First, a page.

Monday, 10 February 2014

My new wargaming room.

 Since the weather didn't allow me to do some work in the garden last weekend, I spent some time decorating the wargaming room. I started work on the room (paint, new floor, ...) during the Christmas break, and now the work is finally nearing completion.

I am lucky enough to have my own gaming room, along with a spot in the garage where I do most of my painting. It took some lobbying to the political powers to allow me to have my own gaming room, but once the paperwork was done, the SO was kind enough to advise me on choice of colours, choice of furniture etc. Thank you, Ann!

The idea was to create a nice room to host games, rather than turn it into a chaotic storage den. This particular room literally is the smallest one in the house (apart from the toilet, of course), so the possibilities were limited in what was achievable in terms of table size etc.

No doubt, the room will improve and receive some decorations during the next few months - e.g. I need some nice comfy chairs. Also, I didn't want to cram as large a table in the room as possible, without room left for standing around or finding a spot to put your glass filled with a single malt whisky (or an excellent Belgian beer, for that matter). So, I scaled my table down to roughly 120x180cm. After all, the games you play should be adapted to your table, not the other way around. Years of wargaming have learned me how to bend any ruleset so you can use it to play the games you can play, rather than keep on dreaming for the ideal games that will never materialize.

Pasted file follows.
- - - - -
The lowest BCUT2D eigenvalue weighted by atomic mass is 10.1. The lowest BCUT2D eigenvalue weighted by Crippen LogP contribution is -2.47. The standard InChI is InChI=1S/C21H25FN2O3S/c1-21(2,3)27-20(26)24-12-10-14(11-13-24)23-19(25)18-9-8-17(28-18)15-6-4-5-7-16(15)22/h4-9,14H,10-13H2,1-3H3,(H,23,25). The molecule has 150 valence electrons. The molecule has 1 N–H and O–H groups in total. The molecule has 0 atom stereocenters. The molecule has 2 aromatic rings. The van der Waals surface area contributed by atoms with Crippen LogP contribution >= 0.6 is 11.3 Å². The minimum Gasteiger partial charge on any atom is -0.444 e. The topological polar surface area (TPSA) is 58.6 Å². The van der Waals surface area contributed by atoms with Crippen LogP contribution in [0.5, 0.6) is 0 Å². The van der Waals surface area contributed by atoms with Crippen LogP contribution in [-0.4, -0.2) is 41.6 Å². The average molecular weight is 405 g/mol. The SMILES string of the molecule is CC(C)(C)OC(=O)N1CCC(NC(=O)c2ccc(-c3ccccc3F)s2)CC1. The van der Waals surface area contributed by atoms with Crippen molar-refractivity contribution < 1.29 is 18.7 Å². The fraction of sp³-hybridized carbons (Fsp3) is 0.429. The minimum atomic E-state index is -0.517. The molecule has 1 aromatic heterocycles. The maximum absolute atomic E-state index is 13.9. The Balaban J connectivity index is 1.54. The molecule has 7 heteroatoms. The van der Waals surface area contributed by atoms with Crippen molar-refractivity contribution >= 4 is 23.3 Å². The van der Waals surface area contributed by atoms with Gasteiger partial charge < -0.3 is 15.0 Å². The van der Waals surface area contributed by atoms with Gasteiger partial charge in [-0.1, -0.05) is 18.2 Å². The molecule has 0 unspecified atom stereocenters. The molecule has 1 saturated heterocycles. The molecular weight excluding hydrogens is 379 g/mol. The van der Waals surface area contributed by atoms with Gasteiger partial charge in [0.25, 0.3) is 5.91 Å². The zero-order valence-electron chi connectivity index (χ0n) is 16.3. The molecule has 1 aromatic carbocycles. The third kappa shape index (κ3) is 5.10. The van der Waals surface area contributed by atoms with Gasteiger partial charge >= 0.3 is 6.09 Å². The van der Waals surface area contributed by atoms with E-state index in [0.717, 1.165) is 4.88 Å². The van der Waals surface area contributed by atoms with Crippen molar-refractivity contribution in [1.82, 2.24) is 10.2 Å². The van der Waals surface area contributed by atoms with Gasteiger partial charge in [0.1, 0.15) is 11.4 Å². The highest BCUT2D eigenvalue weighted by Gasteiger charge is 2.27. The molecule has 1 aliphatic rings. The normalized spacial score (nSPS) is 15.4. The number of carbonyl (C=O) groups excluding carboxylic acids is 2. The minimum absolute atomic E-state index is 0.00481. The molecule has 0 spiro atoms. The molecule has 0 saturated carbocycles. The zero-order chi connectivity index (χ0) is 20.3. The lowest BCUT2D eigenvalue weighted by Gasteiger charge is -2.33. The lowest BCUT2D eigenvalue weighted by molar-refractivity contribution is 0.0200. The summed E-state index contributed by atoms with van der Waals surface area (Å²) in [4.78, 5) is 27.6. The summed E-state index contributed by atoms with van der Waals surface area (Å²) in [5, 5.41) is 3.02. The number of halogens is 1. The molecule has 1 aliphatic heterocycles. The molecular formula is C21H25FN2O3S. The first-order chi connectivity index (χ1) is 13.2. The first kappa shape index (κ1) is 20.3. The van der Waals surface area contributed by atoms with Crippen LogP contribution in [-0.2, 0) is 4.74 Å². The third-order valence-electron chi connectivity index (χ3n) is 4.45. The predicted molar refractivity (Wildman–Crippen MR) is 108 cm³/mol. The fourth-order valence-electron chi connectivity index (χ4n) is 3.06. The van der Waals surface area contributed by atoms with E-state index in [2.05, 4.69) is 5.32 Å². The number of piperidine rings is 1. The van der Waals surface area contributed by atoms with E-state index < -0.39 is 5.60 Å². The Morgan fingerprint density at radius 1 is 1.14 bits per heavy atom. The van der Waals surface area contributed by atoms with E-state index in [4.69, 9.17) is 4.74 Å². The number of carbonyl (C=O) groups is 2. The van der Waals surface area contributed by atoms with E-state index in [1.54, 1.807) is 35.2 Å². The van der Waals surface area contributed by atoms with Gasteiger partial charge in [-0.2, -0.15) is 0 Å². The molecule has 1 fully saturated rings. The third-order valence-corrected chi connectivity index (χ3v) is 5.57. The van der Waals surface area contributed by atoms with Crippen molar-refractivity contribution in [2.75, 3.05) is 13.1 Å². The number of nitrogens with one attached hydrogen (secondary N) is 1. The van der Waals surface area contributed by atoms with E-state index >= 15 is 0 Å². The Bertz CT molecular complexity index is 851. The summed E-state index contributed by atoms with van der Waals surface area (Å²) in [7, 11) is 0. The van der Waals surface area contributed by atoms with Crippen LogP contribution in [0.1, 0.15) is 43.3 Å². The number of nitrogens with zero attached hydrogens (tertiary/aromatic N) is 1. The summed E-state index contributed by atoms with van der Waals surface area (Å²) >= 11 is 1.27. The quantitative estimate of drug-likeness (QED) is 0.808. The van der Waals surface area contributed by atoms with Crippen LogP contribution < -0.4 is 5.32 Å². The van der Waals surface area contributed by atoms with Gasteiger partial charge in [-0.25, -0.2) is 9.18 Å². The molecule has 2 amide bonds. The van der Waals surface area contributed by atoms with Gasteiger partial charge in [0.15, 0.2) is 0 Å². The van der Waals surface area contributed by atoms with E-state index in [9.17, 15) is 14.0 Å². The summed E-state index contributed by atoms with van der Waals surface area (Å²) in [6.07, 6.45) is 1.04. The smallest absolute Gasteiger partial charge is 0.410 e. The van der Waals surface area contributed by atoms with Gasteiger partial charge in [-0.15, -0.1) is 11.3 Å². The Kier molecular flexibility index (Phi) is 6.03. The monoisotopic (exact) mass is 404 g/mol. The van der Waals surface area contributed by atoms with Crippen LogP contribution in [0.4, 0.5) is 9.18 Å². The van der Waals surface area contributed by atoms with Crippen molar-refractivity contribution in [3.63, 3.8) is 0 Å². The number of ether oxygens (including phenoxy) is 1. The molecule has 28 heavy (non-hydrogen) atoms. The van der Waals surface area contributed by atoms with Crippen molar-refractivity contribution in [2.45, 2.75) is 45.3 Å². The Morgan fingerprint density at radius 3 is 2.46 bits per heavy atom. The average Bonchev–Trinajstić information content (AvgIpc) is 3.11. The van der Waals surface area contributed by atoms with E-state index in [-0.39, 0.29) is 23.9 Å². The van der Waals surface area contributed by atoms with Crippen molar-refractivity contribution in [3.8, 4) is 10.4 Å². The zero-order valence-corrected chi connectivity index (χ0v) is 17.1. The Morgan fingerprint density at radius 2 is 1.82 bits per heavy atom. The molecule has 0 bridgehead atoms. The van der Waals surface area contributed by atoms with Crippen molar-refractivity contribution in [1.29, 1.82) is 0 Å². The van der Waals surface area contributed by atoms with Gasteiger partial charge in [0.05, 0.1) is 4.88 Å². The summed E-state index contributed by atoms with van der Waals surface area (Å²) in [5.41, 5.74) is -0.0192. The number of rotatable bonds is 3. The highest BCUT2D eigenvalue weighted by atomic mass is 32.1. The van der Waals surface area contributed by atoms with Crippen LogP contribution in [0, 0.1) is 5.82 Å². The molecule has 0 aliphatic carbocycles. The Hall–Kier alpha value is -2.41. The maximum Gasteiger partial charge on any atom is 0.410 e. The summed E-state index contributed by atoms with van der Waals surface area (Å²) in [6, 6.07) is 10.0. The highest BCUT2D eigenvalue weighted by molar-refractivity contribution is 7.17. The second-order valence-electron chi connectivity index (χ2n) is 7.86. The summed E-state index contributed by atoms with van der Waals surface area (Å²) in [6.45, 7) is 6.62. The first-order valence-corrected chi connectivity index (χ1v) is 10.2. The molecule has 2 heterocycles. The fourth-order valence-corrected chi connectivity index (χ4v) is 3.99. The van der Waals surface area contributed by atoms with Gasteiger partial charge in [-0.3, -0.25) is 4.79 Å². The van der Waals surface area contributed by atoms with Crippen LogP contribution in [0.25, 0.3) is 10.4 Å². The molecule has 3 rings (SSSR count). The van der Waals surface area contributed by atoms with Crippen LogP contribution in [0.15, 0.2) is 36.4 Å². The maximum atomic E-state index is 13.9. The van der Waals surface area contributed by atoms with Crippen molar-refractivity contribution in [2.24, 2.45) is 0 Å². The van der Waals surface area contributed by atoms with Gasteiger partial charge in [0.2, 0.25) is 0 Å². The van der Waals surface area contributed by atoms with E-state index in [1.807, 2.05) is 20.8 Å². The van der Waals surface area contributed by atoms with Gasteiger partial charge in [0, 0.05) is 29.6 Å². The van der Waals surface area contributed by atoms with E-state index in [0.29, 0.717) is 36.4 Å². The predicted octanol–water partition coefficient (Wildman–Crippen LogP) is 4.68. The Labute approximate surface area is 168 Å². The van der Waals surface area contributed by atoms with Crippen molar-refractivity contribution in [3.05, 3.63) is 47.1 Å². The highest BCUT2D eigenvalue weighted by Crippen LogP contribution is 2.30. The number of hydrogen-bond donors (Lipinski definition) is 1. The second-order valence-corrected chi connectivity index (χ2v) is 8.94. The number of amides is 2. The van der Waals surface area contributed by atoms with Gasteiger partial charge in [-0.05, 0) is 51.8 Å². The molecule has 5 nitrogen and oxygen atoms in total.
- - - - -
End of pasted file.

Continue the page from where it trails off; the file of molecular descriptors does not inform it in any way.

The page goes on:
Without much further ado, here are some quick pictures I took this morning. Image quality is variable, since they were quickly shot using my iPad.

General view of the west wall. Three nice book cabinets hold most, but not all, of my military history books and wargaming materials. The table is not in "active mode" yet (a bare Kallistra terrain), but will probably be inaugurated with the first game in a few weeks.
South-west corner, displaying a lot of wargaming books. Featherstone, Morschauer, Grant, ... on the top shelf, Warhammer and the likes in the middle. Although the last version of Warhammer I actively played was 3rd edition, I kept buying the main rulebook to "keep the collection complete".
The south wall, with a large map showing the history of WW2 in the Pacific. The other drawing shows the siege of Bouillon castle, and was made as  an educational aid for history lessons in primary schools. 
The north-east corner. The smaller cabinet holds roleplaying books. The diamond shape is a display of the coat-of-arms of my mother's family. Above the door is a drawing of a classic hunting scene - inherited from my grandfather. A few more frames will go up on the left wall.
Another view of the west wall. The centre cabinet displays my collection of toy soldiers and some awards we won over the years for our convention games. Note the collecton of empty whisky and bourbon bottles ;-)

Cabinet with toy soldiers and awards. Also visible: my officer's cap from my regiment (over 20 years ago, I was an officer conscript), along with my engraved drinking jug from the Officer's Mess (1st Grenadiers, armoured infantry, the oldest regiment in the Belgian Army, and now part of the joined Carabiniers-Grenadiers battalion). The middle shelf is still empty, but I will put my treasured copies of HG Wells' Little Wars and Floor Wars there.
Selection of military history books, with a lot of Ospreys. Another part of my collection of books is kept in the large library / living room.
Last picture showing the storage drawers underneath the table containing all the figures.
There is still some work to do: the door and the window needs repainting, and I am still looking for a history-themed door poster.

Some newer pictures in "My new wargaming room (part 2)" and "My new wargaming room (part 3)".


  1. For some reason my idea of the West Wall was much more grey and concrete but one is never too old to learn !

  2. As I only had the choice of space for gaming vs. space for painting (obviously having chosen the latter one) I've to admit beeing green with envy. No, honestly a great room.